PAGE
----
David Arora author of Mushrooms Demystified, describes the related Armillaria mellea as an edible spring mushroom then adds Armillaria tabescens is the same except no ring (annulus) and a dry cap.  He provides more details:

Mature caps can range from two to four inches across. Photo by Green Deane

Cap: 3-15 cm broad or more, convex becoming plane or sometimes broadly umbonate or in age uplifted; surface viscid or dry, usually with scattered minute dark brown to blackish fibrillose scales or erect hairs, especially towards the center; color variable: yellow, yellow-brown, tawny, tan, pinkish brown, reddish-brown et cetra.  Flesh thick and white when young, sometimes discolored in age; odor mild, taste usually latently bitter.

A young cap’s color is uniform without any brusing or aging towards brown-pink. Photo by Green Deane

Gills: Mushroom perfectionists can really rattle on about gill attachment, which are admittedly important. Start with the word F.A.D. Free, Attached, Descending. Gills are one of those three but there are nuances. Do they touch with an upward swing or square one? If they don’t attache the stem at al they are free.  So these are “adnate” meaning square on to slightly decurrent (running down the stem some) or sometimes notched — half adnate;  white to yellowish or sordid flesh-color, often spotted darker in age. Stalk: 5-20 cm long, 0.5 3(5) cm thick, tough and fibrous with a stringy pith inside; usually tapered below if growing in large clusters, or enlarged below if unclustered and on the ground; dry, whitish (above the ring in the A. mellea) soon yellow to reddish brown below and often cottony-scaly when very young.  Spore print white 6-10 x -6 microns, elliptical, smooth, not amyloid.

Habitat: In small or massive clusters on stumps, logs, and living trees, or scattered to gregarious (occasionally solitary) on ground — but growing from roots or buried wood; common on a wide variety of trees and shrubs… on oaks trees the mycelium (mushroom roots) can frequently be seen as a whitish fan like growth between the bark and wood.

Whether young or middle aged select only firm caps for cooking. Stems are tough and fiberous. Photo by Green Deane

Arora says (of the A. mellea which he also says describes the A. tabescens) is eminently edible. Use only firm caps and discard though stalks (which are used for stock.) It is an abundant food source, crunchy in texture, and a very passable substitute for the shiitake in stir-fry dishes. The bitterness cooks out, but some forms are better than others. Arora recommends because of its various  forms beginner should pick only those growing on wood.

There are three or four similar-looking mushrooms which are toxic. The Galerina autumnalis has a ring, is smaller, and has brown spores. The Pholiota species also have brown spores. Gymnopilus have rusty-orange spores. The Sulphur Tuft, Hypholoma fasciculare, which likes to grow on wood, has purple-brown spores. That leaves Jack-O-Lanterns, Omphalotus.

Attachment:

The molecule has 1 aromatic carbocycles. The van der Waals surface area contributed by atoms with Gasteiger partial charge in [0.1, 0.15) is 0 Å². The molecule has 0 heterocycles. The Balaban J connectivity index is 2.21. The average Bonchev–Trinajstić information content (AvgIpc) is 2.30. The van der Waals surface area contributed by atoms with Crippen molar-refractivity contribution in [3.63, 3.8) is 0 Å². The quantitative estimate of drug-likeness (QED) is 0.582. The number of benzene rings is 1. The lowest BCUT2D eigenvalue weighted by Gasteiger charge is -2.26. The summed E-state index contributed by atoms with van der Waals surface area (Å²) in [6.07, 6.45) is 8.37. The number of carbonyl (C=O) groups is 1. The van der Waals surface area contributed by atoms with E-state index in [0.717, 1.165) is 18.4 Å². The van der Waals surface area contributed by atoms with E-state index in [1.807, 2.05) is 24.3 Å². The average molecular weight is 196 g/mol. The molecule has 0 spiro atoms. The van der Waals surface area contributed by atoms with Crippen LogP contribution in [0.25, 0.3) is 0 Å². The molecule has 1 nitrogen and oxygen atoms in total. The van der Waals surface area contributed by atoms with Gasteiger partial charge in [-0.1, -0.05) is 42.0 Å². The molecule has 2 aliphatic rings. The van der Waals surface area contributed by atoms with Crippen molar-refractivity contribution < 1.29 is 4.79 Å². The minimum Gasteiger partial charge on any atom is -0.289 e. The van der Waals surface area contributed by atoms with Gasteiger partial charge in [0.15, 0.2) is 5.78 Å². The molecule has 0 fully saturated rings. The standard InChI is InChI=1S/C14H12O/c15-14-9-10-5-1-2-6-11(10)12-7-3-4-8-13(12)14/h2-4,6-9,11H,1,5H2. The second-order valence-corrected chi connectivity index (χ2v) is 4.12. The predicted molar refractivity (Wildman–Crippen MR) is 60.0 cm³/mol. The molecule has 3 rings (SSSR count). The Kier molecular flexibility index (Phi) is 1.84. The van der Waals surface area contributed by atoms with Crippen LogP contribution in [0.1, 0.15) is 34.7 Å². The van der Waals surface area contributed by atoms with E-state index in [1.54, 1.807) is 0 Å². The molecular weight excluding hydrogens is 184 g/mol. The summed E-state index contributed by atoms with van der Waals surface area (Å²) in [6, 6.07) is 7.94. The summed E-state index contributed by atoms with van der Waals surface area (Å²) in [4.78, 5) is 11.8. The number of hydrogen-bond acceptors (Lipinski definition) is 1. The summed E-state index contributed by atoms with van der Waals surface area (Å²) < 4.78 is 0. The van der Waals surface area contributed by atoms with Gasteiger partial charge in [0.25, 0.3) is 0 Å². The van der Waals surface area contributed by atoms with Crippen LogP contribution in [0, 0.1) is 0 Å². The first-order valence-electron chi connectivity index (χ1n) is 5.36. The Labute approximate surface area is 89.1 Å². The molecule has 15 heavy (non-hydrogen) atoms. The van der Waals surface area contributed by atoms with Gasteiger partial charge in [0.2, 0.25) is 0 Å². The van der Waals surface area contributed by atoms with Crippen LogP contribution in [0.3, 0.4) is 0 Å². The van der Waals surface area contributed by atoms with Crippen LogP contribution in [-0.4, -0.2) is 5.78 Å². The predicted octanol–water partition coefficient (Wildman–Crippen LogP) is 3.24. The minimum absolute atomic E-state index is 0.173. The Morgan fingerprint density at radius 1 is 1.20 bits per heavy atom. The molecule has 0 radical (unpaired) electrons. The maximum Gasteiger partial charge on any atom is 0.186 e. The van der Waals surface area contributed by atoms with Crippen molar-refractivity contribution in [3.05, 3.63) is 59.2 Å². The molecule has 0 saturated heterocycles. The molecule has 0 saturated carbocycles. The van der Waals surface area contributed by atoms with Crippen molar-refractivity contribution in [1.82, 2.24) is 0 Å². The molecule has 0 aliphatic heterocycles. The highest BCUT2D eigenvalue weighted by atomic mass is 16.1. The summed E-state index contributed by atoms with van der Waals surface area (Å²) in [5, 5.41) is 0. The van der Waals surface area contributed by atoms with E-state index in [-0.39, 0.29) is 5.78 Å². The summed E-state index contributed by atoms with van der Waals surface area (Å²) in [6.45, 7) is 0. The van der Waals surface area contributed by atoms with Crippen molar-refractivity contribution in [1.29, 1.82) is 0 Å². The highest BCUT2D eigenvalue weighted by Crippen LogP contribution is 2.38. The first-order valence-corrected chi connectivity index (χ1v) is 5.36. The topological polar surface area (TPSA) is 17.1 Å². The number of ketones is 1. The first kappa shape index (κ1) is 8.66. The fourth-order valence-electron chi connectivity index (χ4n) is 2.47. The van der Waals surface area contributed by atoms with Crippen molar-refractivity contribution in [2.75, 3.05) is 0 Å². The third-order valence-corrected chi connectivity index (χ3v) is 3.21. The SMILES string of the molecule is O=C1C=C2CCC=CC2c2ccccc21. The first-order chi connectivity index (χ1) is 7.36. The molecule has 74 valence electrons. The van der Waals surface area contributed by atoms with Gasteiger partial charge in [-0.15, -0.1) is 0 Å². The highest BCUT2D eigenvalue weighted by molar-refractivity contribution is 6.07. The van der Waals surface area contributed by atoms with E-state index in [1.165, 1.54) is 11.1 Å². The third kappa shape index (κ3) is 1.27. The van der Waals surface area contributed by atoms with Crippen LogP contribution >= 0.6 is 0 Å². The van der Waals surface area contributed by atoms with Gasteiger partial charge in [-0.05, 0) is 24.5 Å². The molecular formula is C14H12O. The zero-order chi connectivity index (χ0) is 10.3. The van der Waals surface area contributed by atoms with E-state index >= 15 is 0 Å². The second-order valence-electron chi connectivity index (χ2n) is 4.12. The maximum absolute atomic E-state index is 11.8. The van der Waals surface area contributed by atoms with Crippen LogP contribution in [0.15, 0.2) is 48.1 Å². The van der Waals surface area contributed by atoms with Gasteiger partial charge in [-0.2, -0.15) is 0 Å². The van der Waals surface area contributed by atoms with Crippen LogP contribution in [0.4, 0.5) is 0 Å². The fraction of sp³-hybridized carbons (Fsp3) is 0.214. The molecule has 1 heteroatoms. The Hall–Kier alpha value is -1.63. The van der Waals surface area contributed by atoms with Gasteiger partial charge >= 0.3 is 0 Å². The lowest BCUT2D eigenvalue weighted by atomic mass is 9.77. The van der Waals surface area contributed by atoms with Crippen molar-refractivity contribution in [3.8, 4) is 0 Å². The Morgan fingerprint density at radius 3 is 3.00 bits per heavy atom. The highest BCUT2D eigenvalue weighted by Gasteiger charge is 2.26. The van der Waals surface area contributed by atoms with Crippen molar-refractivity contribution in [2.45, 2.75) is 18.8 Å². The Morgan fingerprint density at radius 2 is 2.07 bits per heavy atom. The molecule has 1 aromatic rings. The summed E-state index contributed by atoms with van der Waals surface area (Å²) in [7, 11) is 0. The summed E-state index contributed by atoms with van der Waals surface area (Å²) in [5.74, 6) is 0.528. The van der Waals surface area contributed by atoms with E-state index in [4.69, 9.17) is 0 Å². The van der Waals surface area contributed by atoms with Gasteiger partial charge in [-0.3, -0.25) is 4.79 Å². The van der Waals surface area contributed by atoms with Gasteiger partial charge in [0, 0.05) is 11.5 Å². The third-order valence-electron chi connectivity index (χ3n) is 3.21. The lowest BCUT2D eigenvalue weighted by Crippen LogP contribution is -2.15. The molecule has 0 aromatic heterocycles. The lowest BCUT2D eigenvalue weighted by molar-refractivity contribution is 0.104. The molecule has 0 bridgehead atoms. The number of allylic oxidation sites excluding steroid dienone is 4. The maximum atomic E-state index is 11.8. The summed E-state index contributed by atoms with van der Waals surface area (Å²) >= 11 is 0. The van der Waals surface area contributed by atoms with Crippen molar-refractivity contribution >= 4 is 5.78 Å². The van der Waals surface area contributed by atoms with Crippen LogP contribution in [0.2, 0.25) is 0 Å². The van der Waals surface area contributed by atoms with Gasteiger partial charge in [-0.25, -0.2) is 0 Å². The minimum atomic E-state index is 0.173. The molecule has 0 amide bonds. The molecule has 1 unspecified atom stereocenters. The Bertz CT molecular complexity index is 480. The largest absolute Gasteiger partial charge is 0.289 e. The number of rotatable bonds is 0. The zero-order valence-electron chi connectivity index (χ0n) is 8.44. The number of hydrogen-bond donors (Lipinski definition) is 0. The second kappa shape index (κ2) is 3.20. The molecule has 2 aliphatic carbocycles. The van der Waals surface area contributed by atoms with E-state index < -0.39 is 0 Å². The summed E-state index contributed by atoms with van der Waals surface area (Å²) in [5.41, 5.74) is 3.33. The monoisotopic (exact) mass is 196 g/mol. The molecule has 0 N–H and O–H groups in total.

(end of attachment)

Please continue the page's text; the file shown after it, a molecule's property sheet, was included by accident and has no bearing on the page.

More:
Jack-O-Lantern mushrooms, above,  look similar but the cap’s inner flesh is orange or yellow, not white like the Ringless Honey Mushroom. The Jack-O-Lantern can cause severe gastric distress.

“Jacks” are similar but in age can become vase shaped. More importantly their color is shades of orange or reddish-orange, occasionally yellow orange or one species olive orange. The cap is smooth, the Ringed Honey mustard has small black hairs. Also the gills run down the stem strongly whereas in the Ringless Honey Mushroom the gills meet the stem or run down only a little. The flesh of the Jack-O-Lanterns is about the same color as the cap whereas the Honey Mushroom cap is tan/brown and the flesh is white.  If you’re healthy Jacks won’t kill you but will cause severe gastrointestinal illness. Fresh Omphalotus gills can glow faintly in the dark. I’ve seen this several times. As the mushroom ages it loses the ability to glow so don’t rely on it. Some folks mistake Jacks for Golden Chanterelles but Chanterelles when cut are white inside (like the Honey Mushroom) and do not have true gills but rather ridges.

From the kitchen of James Kimbrough: Mushroom Meatloaf.

Young Armillaria tabescens. Photo by Green Deane

2 pounds of Armillaria mellea or A. tabescens
1 Large onion
2 Tablespoons butter
1/2 Cup of dry bread crumbs
2 Eggs, lightly beaten
1/4 Butter melted
1/2 Teaspoon salt
Dash of pepper

Saute half of the onion in two tablespoons of butter until golden brown. Save several large mushroom caps for garnish. Chop remaining mushrooms, including stems and remaining onions; mix with bread crumbs, salt, pepper, and remaining butter. Stir in eggs and sauteed onions. Press entire mixture in a well-greased loaf pan. Arrange mushrooms caps on top and press slightly. Bake for one hour at 350 F. Let stand several minutes; slice and serve with mushroom gravy.

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Do not eat any mushroom without checking in person with a local, live, mushroom collector. The first time I thought I saw the Ringless Honey Mushroom was on my neighbor’s lawn.

Whether strolling through the park or romping in the backyard, there are a number of things that parents and caretakers should know and pass along, especially to young kids.

Recent statistics show that children younger than six account for a disproportionate percentage of poisoning cases, including nearly half of all poison exposures, according to the National Capital Poison Center.

The highest incidence of poisoning typically occurs in one and two-year-old, the poison center says, though all age groups are affected.